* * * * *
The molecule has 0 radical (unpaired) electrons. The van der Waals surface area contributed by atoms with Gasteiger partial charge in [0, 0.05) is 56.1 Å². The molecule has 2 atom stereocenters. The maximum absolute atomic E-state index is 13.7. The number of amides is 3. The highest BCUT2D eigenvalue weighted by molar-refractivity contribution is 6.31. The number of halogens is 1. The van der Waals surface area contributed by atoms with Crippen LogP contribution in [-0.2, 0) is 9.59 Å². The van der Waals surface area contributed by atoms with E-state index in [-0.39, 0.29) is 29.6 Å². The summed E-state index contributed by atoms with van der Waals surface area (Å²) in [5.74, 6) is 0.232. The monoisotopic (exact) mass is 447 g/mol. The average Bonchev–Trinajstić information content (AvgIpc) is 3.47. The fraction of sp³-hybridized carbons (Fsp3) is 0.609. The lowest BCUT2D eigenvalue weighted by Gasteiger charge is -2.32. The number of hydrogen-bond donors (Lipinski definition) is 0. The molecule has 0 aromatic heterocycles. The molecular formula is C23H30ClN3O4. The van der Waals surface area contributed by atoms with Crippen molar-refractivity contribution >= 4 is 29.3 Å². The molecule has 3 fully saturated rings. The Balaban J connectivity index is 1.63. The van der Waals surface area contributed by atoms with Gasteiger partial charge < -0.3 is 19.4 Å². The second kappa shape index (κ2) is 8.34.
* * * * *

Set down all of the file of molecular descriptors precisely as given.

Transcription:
The molecule has 0 radical (unpaired) electrons. The van der Waals surface area contributed by atoms with Gasteiger partial charge in [0, 0.05) is 56.1 Å². The molecule has 2 atom stereocenters. The maximum absolute atomic E-state index is 13.7. The number of amides is 3. The highest BCUT2D eigenvalue weighted by molar-refractivity contribution is 6.31. The number of halogens is 1. The van der Waals surface area contributed by atoms with Crippen LogP contribution in [-0.2, 0) is 9.59 Å². The van der Waals surface area contributed by atoms with E-state index in [-0.39, 0.29) is 29.6 Å². The summed E-state index contributed by atoms with van der Waals surface area (Å²) in [5.74, 6) is 0.232. The monoisotopic (exact) mass is 447 g/mol. The average Bonchev–Trinajstić information content (AvgIpc) is 3.47. The fraction of sp³-hybridized carbons (Fsp3) is 0.609. The lowest BCUT2D eigenvalue weighted by Gasteiger charge is -2.32. The number of hydrogen-bond donors (Lipinski definition) is 0. The molecule has 0 aromatic heterocycles. The molecular formula is C23H30ClN3O4. The van der Waals surface area contributed by atoms with Crippen molar-refractivity contribution >= 4 is 29.3 Å². The molecule has 3 fully saturated rings. The Balaban J connectivity index is 1.63. The van der Waals surface area contributed by atoms with Gasteiger partial charge < -0.3 is 19.4 Å². The second kappa shape index (κ2) is 8.34.